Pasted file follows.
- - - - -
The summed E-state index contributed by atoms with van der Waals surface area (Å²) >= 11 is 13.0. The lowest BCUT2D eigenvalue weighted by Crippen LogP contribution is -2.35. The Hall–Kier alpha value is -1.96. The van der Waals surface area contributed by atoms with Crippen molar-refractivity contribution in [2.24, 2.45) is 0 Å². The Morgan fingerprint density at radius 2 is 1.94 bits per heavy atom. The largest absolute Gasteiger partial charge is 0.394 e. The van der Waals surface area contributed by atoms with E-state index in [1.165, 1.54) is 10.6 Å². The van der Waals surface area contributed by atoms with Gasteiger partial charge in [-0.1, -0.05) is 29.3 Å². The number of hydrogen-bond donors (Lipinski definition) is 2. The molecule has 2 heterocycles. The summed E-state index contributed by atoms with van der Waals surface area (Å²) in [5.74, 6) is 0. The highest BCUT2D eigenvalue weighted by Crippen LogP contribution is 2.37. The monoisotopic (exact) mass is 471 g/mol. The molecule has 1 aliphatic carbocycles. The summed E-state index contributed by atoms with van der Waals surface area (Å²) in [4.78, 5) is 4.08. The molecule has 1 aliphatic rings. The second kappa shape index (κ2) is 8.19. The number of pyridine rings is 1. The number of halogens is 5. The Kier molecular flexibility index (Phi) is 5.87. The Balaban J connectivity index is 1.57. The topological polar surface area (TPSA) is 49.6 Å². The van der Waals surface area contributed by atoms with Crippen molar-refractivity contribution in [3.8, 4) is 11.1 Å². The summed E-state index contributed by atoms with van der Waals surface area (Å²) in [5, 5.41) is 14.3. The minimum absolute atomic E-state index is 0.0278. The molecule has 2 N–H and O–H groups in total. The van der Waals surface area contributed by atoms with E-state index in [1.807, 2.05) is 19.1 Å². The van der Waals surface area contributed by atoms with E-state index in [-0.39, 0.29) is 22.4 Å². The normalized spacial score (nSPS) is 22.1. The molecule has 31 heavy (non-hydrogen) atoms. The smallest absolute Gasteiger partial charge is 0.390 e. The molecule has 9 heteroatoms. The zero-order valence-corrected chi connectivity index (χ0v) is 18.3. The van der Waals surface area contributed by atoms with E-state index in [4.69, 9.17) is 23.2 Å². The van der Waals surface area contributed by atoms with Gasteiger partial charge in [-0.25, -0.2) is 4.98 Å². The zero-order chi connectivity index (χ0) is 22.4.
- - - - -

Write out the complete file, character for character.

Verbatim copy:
The summed E-state index contributed by atoms with van der Waals surface area (Å²) >= 11 is 13.0. The lowest BCUT2D eigenvalue weighted by Crippen LogP contribution is -2.35. The Hall–Kier alpha value is -1.96. The van der Waals surface area contributed by atoms with Crippen molar-refractivity contribution in [2.24, 2.45) is 0 Å². The Morgan fingerprint density at radius 2 is 1.94 bits per heavy atom. The largest absolute Gasteiger partial charge is 0.394 e. The van der Waals surface area contributed by atoms with E-state index in [1.165, 1.54) is 10.6 Å². The van der Waals surface area contributed by atoms with Gasteiger partial charge in [-0.1, -0.05) is 29.3 Å². The number of hydrogen-bond donors (Lipinski definition) is 2. The molecule has 2 heterocycles. The summed E-state index contributed by atoms with van der Waals surface area (Å²) in [5.74, 6) is 0. The highest BCUT2D eigenvalue weighted by Crippen LogP contribution is 2.37. The monoisotopic (exact) mass is 471 g/mol. The molecule has 1 aliphatic carbocycles. The summed E-state index contributed by atoms with van der Waals surface area (Å²) in [4.78, 5) is 4.08. The molecule has 1 aliphatic rings. The second kappa shape index (κ2) is 8.19. The number of pyridine rings is 1. The number of halogens is 5. The Kier molecular flexibility index (Phi) is 5.87. The Balaban J connectivity index is 1.57. The topological polar surface area (TPSA) is 49.6 Å². The van der Waals surface area contributed by atoms with Crippen molar-refractivity contribution in [3.8, 4) is 11.1 Å². The summed E-state index contributed by atoms with van der Waals surface area (Å²) in [5, 5.41) is 14.3. The minimum absolute atomic E-state index is 0.0278. The molecule has 2 N–H and O–H groups in total. The van der Waals surface area contributed by atoms with E-state index in [1.807, 2.05) is 19.1 Å². The van der Waals surface area contributed by atoms with E-state index in [-0.39, 0.29) is 22.4 Å². The normalized spacial score (nSPS) is 22.1. The molecule has 31 heavy (non-hydrogen) atoms. The smallest absolute Gasteiger partial charge is 0.390 e. The molecule has 9 heteroatoms. The zero-order valence-corrected chi connectivity index (χ0v) is 18.3. The van der Waals surface area contributed by atoms with E-state index in [4.69, 9.17) is 23.2 Å². The van der Waals surface area contributed by atoms with Gasteiger partial charge in [-0.25, -0.2) is 4.98 Å². The zero-order chi connectivity index (χ0) is 22.4.